I find it worthwhile contemplating that 73 years is less than the span of many humans. It may be history, but it’s not ancient history. In fact, you can go touch the planes that dropped the bombs.
I don’t know how many people today even think — or understand — how small those bombs were relative to current nuclear weapons.
Even so, it might be of interest reading some first-hand accounts. (HERE for Hiroshima)
There’s more, of course; for instance:
It’s difficult imagining the horrors of war so far removed from us. It’s easy to forget some people have lived and today live experiencing war first hand and as a way of life.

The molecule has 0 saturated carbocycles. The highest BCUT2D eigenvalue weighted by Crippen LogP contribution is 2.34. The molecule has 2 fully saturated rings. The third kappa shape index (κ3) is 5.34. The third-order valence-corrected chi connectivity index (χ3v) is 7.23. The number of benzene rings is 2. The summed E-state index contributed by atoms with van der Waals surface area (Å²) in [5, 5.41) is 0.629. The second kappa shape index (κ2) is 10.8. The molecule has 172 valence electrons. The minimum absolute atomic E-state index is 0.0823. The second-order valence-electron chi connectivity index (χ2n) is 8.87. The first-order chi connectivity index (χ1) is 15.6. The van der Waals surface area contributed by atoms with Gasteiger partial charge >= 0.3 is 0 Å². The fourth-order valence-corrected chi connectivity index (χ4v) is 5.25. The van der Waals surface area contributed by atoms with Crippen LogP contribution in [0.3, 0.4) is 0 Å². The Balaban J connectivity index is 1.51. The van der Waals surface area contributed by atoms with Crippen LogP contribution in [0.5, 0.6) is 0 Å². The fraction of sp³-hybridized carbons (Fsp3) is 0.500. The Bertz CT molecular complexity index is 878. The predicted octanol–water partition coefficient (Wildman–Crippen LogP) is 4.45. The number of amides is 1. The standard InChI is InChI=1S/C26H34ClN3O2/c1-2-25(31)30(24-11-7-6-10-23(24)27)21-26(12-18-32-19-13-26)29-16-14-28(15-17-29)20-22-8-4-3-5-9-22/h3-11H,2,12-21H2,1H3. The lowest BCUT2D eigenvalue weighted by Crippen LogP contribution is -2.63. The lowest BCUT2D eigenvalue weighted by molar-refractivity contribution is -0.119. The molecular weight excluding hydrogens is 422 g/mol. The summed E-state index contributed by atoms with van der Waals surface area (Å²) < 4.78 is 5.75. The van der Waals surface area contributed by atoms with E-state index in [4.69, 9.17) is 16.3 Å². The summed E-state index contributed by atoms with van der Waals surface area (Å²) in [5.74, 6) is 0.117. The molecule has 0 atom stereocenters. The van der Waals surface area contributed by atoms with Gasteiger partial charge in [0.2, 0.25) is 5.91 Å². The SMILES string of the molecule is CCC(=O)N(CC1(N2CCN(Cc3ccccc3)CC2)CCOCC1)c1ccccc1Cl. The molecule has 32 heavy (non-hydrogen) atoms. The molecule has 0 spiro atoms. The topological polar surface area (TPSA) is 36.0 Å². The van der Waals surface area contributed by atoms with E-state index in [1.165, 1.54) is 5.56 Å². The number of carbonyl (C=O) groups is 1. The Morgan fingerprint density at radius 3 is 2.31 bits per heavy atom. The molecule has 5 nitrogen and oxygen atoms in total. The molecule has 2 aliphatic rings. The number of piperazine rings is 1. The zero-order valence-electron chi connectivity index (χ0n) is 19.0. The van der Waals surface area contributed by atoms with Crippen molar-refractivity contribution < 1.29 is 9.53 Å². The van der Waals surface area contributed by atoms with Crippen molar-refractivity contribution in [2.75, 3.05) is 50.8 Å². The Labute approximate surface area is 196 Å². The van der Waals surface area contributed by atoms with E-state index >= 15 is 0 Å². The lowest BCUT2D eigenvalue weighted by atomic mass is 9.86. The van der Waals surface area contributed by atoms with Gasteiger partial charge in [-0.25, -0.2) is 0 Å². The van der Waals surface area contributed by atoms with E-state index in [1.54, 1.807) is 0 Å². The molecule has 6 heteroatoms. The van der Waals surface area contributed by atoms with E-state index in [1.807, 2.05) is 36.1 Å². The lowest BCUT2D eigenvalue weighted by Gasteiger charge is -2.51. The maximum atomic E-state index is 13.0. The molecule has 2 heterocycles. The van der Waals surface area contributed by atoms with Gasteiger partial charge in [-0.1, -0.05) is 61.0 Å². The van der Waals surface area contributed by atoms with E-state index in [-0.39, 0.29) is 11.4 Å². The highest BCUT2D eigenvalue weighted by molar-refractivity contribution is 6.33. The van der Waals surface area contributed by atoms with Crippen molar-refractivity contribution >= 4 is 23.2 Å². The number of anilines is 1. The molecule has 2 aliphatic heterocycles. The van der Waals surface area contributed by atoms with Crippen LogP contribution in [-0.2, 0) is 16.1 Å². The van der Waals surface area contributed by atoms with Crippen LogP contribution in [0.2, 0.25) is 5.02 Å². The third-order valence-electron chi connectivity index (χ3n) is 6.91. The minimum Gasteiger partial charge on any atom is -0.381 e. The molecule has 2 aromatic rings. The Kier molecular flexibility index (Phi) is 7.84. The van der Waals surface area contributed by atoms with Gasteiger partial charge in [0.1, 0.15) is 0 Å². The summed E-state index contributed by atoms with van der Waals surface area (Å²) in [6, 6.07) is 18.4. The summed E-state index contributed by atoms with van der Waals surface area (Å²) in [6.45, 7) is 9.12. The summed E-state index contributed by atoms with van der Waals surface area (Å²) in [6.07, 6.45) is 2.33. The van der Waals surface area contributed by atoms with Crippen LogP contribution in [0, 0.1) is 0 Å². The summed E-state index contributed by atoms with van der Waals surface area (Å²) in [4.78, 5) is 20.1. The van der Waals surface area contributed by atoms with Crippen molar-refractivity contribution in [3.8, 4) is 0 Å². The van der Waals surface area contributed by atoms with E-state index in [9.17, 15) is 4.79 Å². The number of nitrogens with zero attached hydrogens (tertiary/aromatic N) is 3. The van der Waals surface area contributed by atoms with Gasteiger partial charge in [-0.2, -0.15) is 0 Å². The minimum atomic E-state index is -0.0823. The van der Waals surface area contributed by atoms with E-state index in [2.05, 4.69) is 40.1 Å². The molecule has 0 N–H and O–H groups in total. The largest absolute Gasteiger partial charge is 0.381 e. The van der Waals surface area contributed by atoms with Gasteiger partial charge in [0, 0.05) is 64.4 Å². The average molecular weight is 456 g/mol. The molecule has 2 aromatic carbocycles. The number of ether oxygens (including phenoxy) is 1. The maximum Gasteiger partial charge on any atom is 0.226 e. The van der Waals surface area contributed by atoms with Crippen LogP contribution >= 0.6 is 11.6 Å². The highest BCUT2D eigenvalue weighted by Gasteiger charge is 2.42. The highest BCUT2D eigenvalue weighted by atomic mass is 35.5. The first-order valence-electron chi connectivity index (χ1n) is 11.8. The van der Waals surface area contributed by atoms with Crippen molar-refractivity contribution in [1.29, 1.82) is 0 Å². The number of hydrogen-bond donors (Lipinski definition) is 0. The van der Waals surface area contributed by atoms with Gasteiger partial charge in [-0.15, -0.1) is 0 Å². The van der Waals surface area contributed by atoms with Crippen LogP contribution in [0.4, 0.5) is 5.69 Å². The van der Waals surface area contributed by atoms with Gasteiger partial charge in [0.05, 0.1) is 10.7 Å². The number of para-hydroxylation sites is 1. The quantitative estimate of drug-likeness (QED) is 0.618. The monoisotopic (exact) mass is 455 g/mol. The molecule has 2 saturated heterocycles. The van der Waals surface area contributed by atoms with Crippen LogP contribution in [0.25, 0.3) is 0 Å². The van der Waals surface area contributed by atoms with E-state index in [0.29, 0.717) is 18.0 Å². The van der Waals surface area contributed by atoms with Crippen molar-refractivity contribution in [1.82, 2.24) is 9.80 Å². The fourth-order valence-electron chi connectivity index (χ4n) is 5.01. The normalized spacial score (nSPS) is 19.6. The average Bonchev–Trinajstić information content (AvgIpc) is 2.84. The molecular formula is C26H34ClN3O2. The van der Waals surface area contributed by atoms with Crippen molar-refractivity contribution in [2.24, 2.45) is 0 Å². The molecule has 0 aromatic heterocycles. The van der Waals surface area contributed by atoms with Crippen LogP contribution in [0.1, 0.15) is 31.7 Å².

Even looking at the photos of these planes — let alone stand in front of them and being able to touch them — seems surreal.
Especially surreal is looking at the cartoonish depiction of the bombing. Before anyone passes judgment, remember it was a time of war.
That said, one can perhaps understand how people can cheer and rejoice the destruction of other human beings if one cares to watch videos of actual modern era encounters (we’ve been at war since 2001 — I often think people forget or, at best, see it as an abstraction). The videos are readily found and available on YouTube.
Just a few more links . . .
There is more, but perhaps one thing that might be worth exploring is the following.
If interested, these sites give you an estimated radius of destruction (or boundary for safety) based on the yield of a nuclear weapon for your location. It also matters how high (altitude) the weapon is when it detonates. You can pick a location and other variables.
That’s it. This post has ended . . . except for the stuff below.
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